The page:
Your maternal — and for some, paternal — line gives you an interesting piece of your DNA history, but it is a very small part. Your autosomal and X chromosome DNA make up almost 99% of all your DNA, and is passed down from both parents (except for the X chromosome in males, which comes only from the mother). This means that the DNA can be used to infer more distant relatedness between individuals on any branch of their family tree — 4th cousins, for example, who share common great-great-great-grandparents — based on the percentage of DNA shared. Thousands of people are already making connections with distant relatives through 23andMe’s database. (23andMe customers can explore our DNA Relatives (Relative Finder) and Ancestry Finder Countries of Ancestry features which use these principles.)

More generally, we can compare your autosomal DNA to that of different populations around the world and show you which groups of people you are most similar to genetically. This can be done at a very high level with broad ethnic groups or global populations, or at a finer-grained level with more specific populations, such as Han Chinese or Norwegian. (23andMe customers can see these using the Ancestry Painting Ancestry Composition Global Similarity and Global Similarity: Advanced Global Similarity Map features.)

Unlike maternal and paternal line analysis, autosomal and X chromosome DNA analysis cannot tell us much definitively past a certain number of generations. Because each pair of chromosomes recombines, or mixes, before being passed down from parent to child, the size of possible shared segments gets successively smaller with each generation. Too small, and it’s no longer possible to tell whether the segment truly came from a shared common ancestor, or if it’s identical simply by chance. The information we can infer, however, is much more versatile. And although scientific methods using autosomal and X chromosome DNA are not as firmly established or plentiful as those used for mtDNA and Y chromosome analyses, this should change as more research accumulates.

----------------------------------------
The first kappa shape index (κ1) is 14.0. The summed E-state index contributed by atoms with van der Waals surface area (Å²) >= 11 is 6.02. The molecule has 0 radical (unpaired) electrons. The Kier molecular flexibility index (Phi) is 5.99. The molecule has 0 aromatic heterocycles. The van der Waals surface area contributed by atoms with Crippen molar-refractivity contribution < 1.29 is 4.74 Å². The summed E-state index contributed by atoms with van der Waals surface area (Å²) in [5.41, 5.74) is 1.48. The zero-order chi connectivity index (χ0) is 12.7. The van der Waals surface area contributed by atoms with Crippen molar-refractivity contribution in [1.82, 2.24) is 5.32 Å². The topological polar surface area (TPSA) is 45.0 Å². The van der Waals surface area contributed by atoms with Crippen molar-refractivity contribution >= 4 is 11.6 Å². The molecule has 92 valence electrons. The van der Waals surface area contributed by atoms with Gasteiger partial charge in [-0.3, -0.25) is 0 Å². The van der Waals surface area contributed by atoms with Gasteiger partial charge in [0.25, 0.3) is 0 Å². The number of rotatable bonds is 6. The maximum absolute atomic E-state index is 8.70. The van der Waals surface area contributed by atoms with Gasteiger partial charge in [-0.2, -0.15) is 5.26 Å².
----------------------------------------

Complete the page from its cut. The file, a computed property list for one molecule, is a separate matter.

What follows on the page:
The cool part is that all of these features we’ve just mentioned are just the tip of the iceberg. One thing that separates 23andMe’s services from most other genetic ancestry services is that we use data about hundreds of thousands of variants in the human genome — places where a single DNA letter can vary between individuals, called single nucleotide polymorphisms, or SNPs (“snips”). This offers greater resolution and versatility than more traditional methods, allowing us to provide a unique and constantly evolving set of tools for exploring your ancestry.

In the next post in this series, we illustrate 23andMe’s ancestry features in more detail by following some (fictional, but based on real) customers as they explore their 23andMe data.

Summary of 23andMe features mentioned in this post:
Maternal Line – Uses mitochondrial DNA passed down from your mother to trace the origins of your mother’s mother’s mother’s ancestors.
Paternal Line – (Possible for men only) Uses Y chromosome DNA passed down to sons from their fathers to trace the origins of their father’s father’s father’s ancestors.
DNA Relatives (Relative Finder) and Countries of Ancestry – Uses autosomal DNA passed down from both parents to connect you to other 23andMe users who may be related to you.
Ancestry Composition and Global Similarity Map - Uses autosomal DNA passed down from both parents to place your DNA in the broader context of populations, continents, and regions of the world.

Other posts in this series:

Introducing Sheridan – We meet Sheridan and she learns about her maternal haplogroups.

Sheridan’s Global Origins – Sheridan compares herself and her friends to various populations around the world.

Sheridan’s Got Relatives – Sheridan responds to a fifth cousin and discovers a predicted second cousin in the 23andMe database.

Finding Connections – Sheridan and Brian bond over their fourth cousin connection.

Old Roots and New Horizons – Sheridan and Brian put together the pieces to sketch out their shared family tree.